A man ahead of his time, Gene Dresselhaus excelled as a theoretical physicist, student mentor, husband, and father; he was the embodiment of the consummate human being for the 21st century.

Gene was born on 9 November 1929 in the Panama Canal Zone, a former US territory. He grew up in California and studied physics at the University of California, Berkeley, where he earned both his bachelor’s degree in 1951 and his PhD in 1955. His PhD adviser was Charles Kittel, and his thesis was titled “Electronic energy bands in semiconductors with cubic crystal structure.” Gene was a postdoctoral fellow at the University of Chicago in 1955–56. There he met his beloved wife, Mildred. They got married in 1958 and moved to Cornell University, where Gene started his junior faculty position and Millie did a postdoc.

In 1960 Gene gave up his professorship to search for a single solution to the “two-body” problem, and the couple moved to work together at the MIT Lincoln Laboratory. In 1967 Millie joined the MIT faculty, and in 1976 Gene accepted a research appointment at the Francis Bitter National Magnet Laboratory, also at MIT. They both worked at MIT until their last days (Millie died in 2017).

Gene is best known for his seminal contribution on spin–orbit coupling in crystals, known later as the Dresselhaus effect. He based his analysis on the effective mass theory for explaining the cyclotron resonance in semiconductors. His work on the spin–orbit interactions that occur in the absence of an inversion center made Gene a go-to authority in semiconductor physics. His single-authored paper titled “Spin–orbit coupling effects in zinc blende structures,” published in Physical Review in 1955, has been cited more than 4000 times, and it paved the way for the determination of the electronic structure of semiconductors.

That was just the shining starting point of Gene’s brilliant scientific career; his nonstop research activities continued for nearly 60 years. His scholarly output included 559 peer-reviewed journal papers—with more than 60 000 cumulative citations, according to Scopus—and eight books, among them Science of Fullerenes and Carbon Nanotubes (1996), Physical Properties of Carbon Nanotubes (1998), Raman Spectroscopy in Graphene Related Systems (2011), and Group Theory: Application to the Physics of Condensed Matter (2008).

Gene and Emmanuel Rashba were jointly awarded the American Physical Society’s 2022 Oliver E. Buckley Condensed Matter Physics Prize for their “pioneering research on spin–orbit coupling in crystals, particularly the foundational discovery of chiral spin–orbit interactions, which continue to enable new developments in spin transport and topological materials.” The prize is considered the most prestigious award in the field, and in 2008 Millie received the same prize for her work on the electronic properties of materials.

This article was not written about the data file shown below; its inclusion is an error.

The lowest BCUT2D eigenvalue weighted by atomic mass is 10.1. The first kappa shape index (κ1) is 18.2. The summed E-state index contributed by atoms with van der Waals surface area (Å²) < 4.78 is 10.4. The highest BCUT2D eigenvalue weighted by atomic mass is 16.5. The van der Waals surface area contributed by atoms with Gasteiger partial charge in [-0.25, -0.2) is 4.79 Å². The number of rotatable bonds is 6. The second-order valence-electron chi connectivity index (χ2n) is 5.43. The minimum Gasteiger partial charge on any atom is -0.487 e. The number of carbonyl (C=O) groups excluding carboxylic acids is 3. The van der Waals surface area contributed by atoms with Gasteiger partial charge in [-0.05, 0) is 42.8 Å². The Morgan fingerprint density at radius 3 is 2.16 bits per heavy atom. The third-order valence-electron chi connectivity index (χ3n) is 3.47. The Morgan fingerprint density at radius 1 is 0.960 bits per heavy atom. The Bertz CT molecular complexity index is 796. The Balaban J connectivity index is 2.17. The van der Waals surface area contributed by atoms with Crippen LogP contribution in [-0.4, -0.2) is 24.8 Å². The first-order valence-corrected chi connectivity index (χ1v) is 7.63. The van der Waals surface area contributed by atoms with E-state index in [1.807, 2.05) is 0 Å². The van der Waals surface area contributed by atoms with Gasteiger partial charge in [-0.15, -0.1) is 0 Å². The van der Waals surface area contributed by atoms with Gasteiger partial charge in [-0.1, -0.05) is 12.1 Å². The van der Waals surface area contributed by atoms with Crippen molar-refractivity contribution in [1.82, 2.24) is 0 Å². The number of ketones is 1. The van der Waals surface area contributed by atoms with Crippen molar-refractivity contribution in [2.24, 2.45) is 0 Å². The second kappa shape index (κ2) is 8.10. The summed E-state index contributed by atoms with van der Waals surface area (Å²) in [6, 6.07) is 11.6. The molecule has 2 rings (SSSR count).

For most of their lives, Gene and Millie worked close to each other on campus. Gene contributed, in some sense unofficially but in all senses unequivocally, to the research group of his wife. Gene didn’t travel abroad much and would support the group while Millie was traveling tirelessly around the globe. At meetings of the group, known as mgm, everyone would have lunch together and engage in lively discussions. Graduate students and researchers came to the mgm group from all over the world, and it was inspiring watching Gene always treating young people from many countries as equals and engaging them with his unique humor. Gene understood exactly what we said in our poor English and helped us flesh out the most important points of our research data, and he was always available to give us advice and answer any questions, whether work or nonwork related.

Everyone who shared their time will lovingly remember seeing Millie and Gene leaving from the end room on the third floor of MIT Building 13 to the elevator at 5:00pm after every working day. Gene would have to urge Millie to keep moving through the corridor as many students and collaborators tried to talk to her about their work. Another of our vivid memories is working with Gene on weekend mornings, then joining him to have a bagel for lunch and hike to the suburbs to stay in good health.

It is our impression that the great progress of research in the mgm group, despite the various cultures and values, was because of Gene´s ability to attract students with his kindness and humor and Millie´s oddly powerful ability to promote research. Gene left us on 29 September 2021, at age 91, and we are grateful to him for his guidance in our research and impact on our lives.